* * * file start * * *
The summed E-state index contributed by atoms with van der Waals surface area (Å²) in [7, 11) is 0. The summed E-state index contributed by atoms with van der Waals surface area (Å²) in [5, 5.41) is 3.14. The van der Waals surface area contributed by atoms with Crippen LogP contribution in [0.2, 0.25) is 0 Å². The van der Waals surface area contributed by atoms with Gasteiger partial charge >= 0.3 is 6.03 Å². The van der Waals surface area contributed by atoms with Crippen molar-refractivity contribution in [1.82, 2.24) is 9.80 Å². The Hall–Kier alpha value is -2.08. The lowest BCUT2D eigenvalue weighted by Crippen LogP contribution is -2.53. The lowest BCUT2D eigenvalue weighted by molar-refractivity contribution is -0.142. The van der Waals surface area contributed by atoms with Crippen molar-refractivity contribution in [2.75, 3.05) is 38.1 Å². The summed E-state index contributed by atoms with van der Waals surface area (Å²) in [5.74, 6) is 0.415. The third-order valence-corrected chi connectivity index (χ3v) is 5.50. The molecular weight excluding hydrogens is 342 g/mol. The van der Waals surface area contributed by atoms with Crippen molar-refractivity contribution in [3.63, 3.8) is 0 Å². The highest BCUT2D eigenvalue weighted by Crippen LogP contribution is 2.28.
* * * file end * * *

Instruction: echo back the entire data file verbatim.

The summed E-state index contributed by atoms with van der Waals surface area (Å²) in [7, 11) is 0. The summed E-state index contributed by atoms with van der Waals surface area (Å²) in [5, 5.41) is 3.14. The van der Waals surface area contributed by atoms with Crippen LogP contribution in [0.2, 0.25) is 0 Å². The van der Waals surface area contributed by atoms with Gasteiger partial charge >= 0.3 is 6.03 Å². The van der Waals surface area contributed by atoms with Crippen molar-refractivity contribution in [1.82, 2.24) is 9.80 Å². The Hall–Kier alpha value is -2.08. The lowest BCUT2D eigenvalue weighted by Crippen LogP contribution is -2.53. The lowest BCUT2D eigenvalue weighted by molar-refractivity contribution is -0.142. The van der Waals surface area contributed by atoms with Crippen molar-refractivity contribution in [2.75, 3.05) is 38.1 Å². The summed E-state index contributed by atoms with van der Waals surface area (Å²) in [5.74, 6) is 0.415. The third-order valence-corrected chi connectivity index (χ3v) is 5.50. The molecular weight excluding hydrogens is 342 g/mol. The van der Waals surface area contributed by atoms with Crippen molar-refractivity contribution in [3.63, 3.8) is 0 Å². The highest BCUT2D eigenvalue weighted by Crippen LogP contribution is 2.28.